Last fall I bought a 1965 Plymouth Valiant. Equipped with the Chrysler Slant Six “Leaning Tower of Power” mated to a three-speed column-shift manual — and devoid of luxuries like power steering, power brakes, power windows, or power locks — the old car had all the right ingredients to be a stout, unkillable machine. And, aside from some small issues here and there, it really was. Somehow my 1965 Plymouth Valiant — which I just sold — ended up being the best “winter beater” I have ever owned; here’s why.
I’ll admit that I bought the Valiant on impulse. I’d just driven from LA to New York, and didn’t feel like flying back to Michigan. So I searched for a car, with my criteria revolving around simplicity. When I spotted a 1965 Plymouth Valiant with a stick (on the column) and one of the toughest engines in automotive history, I knew it was the one.
What I didn’t know was that the $2,000 four-door sedan would actually live up to — hell, exceed — its bulletproof reputation. After I poured in some clean fluids and slapped on some used winter tires, the machine got me 650 miles back to Michigan without any major issues.
And that’s really how things stayed. The 170 cubic-inch (2.8-liter) slant-six motor fired up even on the coldest of Michigan winter mornings. I had to keep my foot on the gas for about five seconds to fill the bowl or it would cut out, but other than that, the thing ran reliably, and took me to my errands day in and day out. I literally drove it everyday between late November and early April.
Hell, I even ripped some epic donuts in the snow:
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There was tons of space in the trunk for car parts (I carried multiple tires and a set of leaf springs back there), the ride was downright comfortable, 65 mph on the highway was no problem, and fuel economy was — well, roughly the same as my Jeeps: 18 MPG highway.
Okay so fuel economy and acceleration weren’t ideal, but that’s not what winter beaters are for: Winter beaters are all about reliability and heater performance; the last thing you want to do is have to work on your car in minus 20 degree weather, and of course you want your heater to work.
And that Valiant’s heater cranked. In fact, a strong argument can be made that the Slant Six engine is really more of a heater that just happens to be able to propel a car than it is a prime mover that produces heat as a byproduct. It’s not efficient, and that meant a toasty cabin within just a few minutes of startup.
In the snow, those thin, studded snow tires were absolute beasts, slicing through the fluff with ease, with those rear tires — weighed down by the car parts I had in the trunk — pushing the car confidently down the road.
I expected this car to be a pain in the ass given its age and low cost, but it was totally fine. The huge steering wheel and short gearing in the steering box meant taking turns without power assist — even at low speeds — wasn’t really that hard. The manual brakes, too, weren’t that bad at slowing the 2,600 pound car down. The ride was soft, the bench seat was cushy, and the radio cranked Alan Jackson whenever I needed it to.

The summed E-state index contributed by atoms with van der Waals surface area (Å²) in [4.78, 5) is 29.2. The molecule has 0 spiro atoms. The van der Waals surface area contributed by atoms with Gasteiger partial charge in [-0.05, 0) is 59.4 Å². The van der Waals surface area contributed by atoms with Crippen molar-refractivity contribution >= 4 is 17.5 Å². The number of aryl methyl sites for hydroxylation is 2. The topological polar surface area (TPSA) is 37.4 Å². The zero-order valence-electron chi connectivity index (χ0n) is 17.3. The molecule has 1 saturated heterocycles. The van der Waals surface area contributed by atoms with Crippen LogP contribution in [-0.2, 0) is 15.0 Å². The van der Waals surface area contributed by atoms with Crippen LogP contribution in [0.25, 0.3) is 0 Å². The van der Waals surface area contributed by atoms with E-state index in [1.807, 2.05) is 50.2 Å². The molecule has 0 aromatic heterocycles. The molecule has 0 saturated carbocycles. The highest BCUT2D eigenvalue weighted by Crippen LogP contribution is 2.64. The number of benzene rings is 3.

I took this old sedan to my dry cleaner, I took it to my junkyard to haul parts, I took it to restaurants, I took it to official meetings, I took it to parties, I even took it 70 mph on road trips — the Valiant got me everywhere I needed to go without issue and in comfort. Was there a part of me that realized that a good percentage of cars on the road could turn my tiny Valiant into a sheet of tin foil with just a light tap of my rear bumper? Absolutely, but I tried to ignore that thought:
I’ll admit that the Valiant wasn’t perfect. On one occasion, it did leave me stranded when the clutch Z-bar (basically a metal bar that translates your clutch pedal input into motion that releases the clutch) failed at one of its welds.
Here’s the look at the failure:
A friend of mine welded that up, and I was back in business. I did also have a ballast resistor failure that prevented the car from starting. But, as I’d read about this part’s propensity to fail, I had a spare in the glovebox:
My starter motor also gave up the ghost, but the local car parts store had one in stock; that was just two bolts and a couple of wire connections — truly the easiest starter motor change of my life:
Really, that broken clutch rod was the biggest failure I had; the starter and ballast resistor took a combined 30 minutes and $75 to change, maybe.
I guess I should also mention that my shift linkage tended to leave the transmission stuck in first gear unless I slid under the car (to do this, I’d have to drive up onto a curb) and yanked the linkage by hand. This was a massive pain in the ass, as driving down the road, downshifting, and then realizing that you can’t get out of first can leave you in some precarious situations.
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Yeah, I guess that shifter linkage issue was the biggest drawback to owning the Valiant, really. All of that time and use had worn those parts down to where they’d just jam up, and I’d have to slide under the car and get greasy at times that I really didn’t want to.